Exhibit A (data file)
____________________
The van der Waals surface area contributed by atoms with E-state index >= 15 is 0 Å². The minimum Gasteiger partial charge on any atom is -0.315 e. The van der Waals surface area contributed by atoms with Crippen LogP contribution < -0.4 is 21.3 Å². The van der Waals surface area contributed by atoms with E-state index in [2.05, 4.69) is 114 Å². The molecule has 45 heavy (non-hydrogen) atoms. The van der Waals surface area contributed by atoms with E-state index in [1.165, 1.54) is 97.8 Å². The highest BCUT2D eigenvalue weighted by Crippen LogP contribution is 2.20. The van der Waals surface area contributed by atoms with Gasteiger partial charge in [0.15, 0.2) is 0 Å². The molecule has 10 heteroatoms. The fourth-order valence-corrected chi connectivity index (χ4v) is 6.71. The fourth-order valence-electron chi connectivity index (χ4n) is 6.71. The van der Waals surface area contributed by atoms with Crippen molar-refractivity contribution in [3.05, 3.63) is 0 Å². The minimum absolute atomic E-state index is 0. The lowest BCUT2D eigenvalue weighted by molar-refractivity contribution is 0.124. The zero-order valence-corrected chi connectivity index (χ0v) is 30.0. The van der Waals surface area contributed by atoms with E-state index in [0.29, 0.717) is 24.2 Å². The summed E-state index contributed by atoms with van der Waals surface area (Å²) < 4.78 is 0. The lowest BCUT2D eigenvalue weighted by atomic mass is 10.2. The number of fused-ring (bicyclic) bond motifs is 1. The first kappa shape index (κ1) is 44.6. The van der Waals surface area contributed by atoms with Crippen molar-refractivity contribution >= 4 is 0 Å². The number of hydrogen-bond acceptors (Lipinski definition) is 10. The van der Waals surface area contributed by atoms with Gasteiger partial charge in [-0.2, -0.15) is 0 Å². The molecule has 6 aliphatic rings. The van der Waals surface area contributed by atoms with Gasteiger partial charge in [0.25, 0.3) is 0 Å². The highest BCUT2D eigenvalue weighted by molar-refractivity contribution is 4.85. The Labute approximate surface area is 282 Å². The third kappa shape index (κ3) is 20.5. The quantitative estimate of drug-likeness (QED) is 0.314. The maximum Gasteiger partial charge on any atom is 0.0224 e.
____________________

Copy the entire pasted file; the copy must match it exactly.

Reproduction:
The van der Waals surface area contributed by atoms with E-state index >= 15 is 0 Å². The minimum Gasteiger partial charge on any atom is -0.315 e. The van der Waals surface area contributed by atoms with Crippen LogP contribution < -0.4 is 21.3 Å². The van der Waals surface area contributed by atoms with E-state index in [2.05, 4.69) is 114 Å². The molecule has 45 heavy (non-hydrogen) atoms. The van der Waals surface area contributed by atoms with E-state index in [1.165, 1.54) is 97.8 Å². The highest BCUT2D eigenvalue weighted by Crippen LogP contribution is 2.20. The van der Waals surface area contributed by atoms with Gasteiger partial charge in [0.15, 0.2) is 0 Å². The molecule has 10 heteroatoms. The fourth-order valence-corrected chi connectivity index (χ4v) is 6.71. The fourth-order valence-electron chi connectivity index (χ4n) is 6.71. The van der Waals surface area contributed by atoms with Crippen molar-refractivity contribution in [3.05, 3.63) is 0 Å². The minimum absolute atomic E-state index is 0. The lowest BCUT2D eigenvalue weighted by molar-refractivity contribution is 0.124. The zero-order valence-corrected chi connectivity index (χ0v) is 30.0. The van der Waals surface area contributed by atoms with E-state index in [0.29, 0.717) is 24.2 Å². The summed E-state index contributed by atoms with van der Waals surface area (Å²) < 4.78 is 0. The lowest BCUT2D eigenvalue weighted by atomic mass is 10.2. The number of fused-ring (bicyclic) bond motifs is 1. The first kappa shape index (κ1) is 44.6. The van der Waals surface area contributed by atoms with Crippen molar-refractivity contribution >= 4 is 0 Å². The number of hydrogen-bond acceptors (Lipinski definition) is 10. The van der Waals surface area contributed by atoms with Gasteiger partial charge in [-0.2, -0.15) is 0 Å². The molecule has 6 aliphatic rings. The van der Waals surface area contributed by atoms with Gasteiger partial charge in [0.25, 0.3) is 0 Å². The highest BCUT2D eigenvalue weighted by molar-refractivity contribution is 4.85. The Labute approximate surface area is 282 Å². The third kappa shape index (κ3) is 20.5. The quantitative estimate of drug-likeness (QED) is 0.314. The maximum Gasteiger partial charge on any atom is 0.0224 e.